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Farming & Rural Business Community

PAYE and NIC – Advisory group members share their experiences

Author: Tim Evans & Jonathan Gifford

Published: 19 Jul 2023

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Two members of the Farming & Rural Business Community advisory group give their hints and tips gleaned from working with PAYE and NIC.

A reminder about Class 2 NIC for the self-employed

For 22/23 tax returns for submission by 31 January 2024, the rules on class 2 NIC have changed.

Generally, in order to benefit from state benefits such as the maternity allowance, employment support allowance or full state pension, you must have paid the correct amount of Class 2 NIC.

If your self-employed profits are below the Small Profit Threshold of £6,725, you are not obliged to pay £163.80 for the year (£3.15/week) but you can pay it voluntarily. If you choose to pay it voluntarily, it must be paid on time, that is by 31 January following or H.M. Revenue and Customs will cancel the voluntary charge and amend the income tax return accordingly. In order to reinstate the payment, you must telephone HMRC.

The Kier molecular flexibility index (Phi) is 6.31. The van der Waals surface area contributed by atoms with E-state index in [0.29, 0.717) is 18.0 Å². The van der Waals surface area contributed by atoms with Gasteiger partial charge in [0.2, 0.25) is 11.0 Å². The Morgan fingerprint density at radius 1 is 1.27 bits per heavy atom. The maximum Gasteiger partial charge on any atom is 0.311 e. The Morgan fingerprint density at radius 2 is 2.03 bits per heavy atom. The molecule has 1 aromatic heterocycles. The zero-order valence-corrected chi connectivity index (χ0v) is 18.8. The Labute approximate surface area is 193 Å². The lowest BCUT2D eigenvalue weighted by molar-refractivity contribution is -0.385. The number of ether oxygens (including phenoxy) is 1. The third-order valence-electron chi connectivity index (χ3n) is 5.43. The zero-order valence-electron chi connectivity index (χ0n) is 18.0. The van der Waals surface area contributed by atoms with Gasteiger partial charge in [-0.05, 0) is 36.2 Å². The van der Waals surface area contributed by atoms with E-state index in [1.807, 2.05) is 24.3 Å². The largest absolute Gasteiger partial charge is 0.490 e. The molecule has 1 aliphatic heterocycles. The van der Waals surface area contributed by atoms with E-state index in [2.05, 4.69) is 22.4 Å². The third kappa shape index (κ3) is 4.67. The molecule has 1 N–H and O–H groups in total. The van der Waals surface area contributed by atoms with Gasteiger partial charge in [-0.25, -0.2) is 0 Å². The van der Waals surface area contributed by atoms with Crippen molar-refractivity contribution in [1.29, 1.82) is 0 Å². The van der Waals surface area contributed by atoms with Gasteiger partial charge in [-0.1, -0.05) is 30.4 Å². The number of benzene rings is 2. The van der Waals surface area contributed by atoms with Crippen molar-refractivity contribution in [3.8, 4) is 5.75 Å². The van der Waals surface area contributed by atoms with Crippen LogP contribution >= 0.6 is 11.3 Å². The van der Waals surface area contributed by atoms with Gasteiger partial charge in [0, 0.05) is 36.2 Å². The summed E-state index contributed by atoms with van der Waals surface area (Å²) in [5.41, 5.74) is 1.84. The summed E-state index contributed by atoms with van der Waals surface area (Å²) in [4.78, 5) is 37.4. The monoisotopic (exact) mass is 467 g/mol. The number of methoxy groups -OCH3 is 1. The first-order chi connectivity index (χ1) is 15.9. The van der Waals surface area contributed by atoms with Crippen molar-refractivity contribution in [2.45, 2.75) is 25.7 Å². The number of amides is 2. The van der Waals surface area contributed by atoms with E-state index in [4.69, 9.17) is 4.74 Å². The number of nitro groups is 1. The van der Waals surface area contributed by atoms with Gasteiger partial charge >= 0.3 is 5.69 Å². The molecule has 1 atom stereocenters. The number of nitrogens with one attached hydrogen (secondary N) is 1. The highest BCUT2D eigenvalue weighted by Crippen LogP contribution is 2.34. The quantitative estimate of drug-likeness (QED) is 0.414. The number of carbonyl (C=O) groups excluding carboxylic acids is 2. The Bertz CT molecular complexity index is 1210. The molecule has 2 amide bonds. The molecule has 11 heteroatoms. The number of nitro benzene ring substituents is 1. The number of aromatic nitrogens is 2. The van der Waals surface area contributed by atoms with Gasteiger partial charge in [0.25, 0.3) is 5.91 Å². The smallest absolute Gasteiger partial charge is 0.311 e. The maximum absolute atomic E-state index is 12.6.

If your profits are less than the Lower Profits Limit of £11,908 but more than the Small Profit Threshold of £6,725, you do not have to pay £163.80. Instead you are awarded a credit and treated as if you had paid it.

You must pay Class 2 NIC if your profits are above the Lower Profits Limit of £11,908.

PAYE/CIS questionnaires

In recent months we have received several ‘multi-discipline’ checks involving lengthy questionnaires from HMRC regarding construction clients. These questionnaires probe deeply into details around whom works for the business and what the working arrangements are. Whilst these checks have been predominantly aimed at construction businesses, I urge advisers to remind their clients that they should ensure that employment status is carefully considered within their workforce; failed attempts at ‘self-employed status’ can be costly, particularly for the engager, being primarily responsible for determining employment status when paying individuals to work for them.

*The views expressed are the author’s and not ICAEW’s.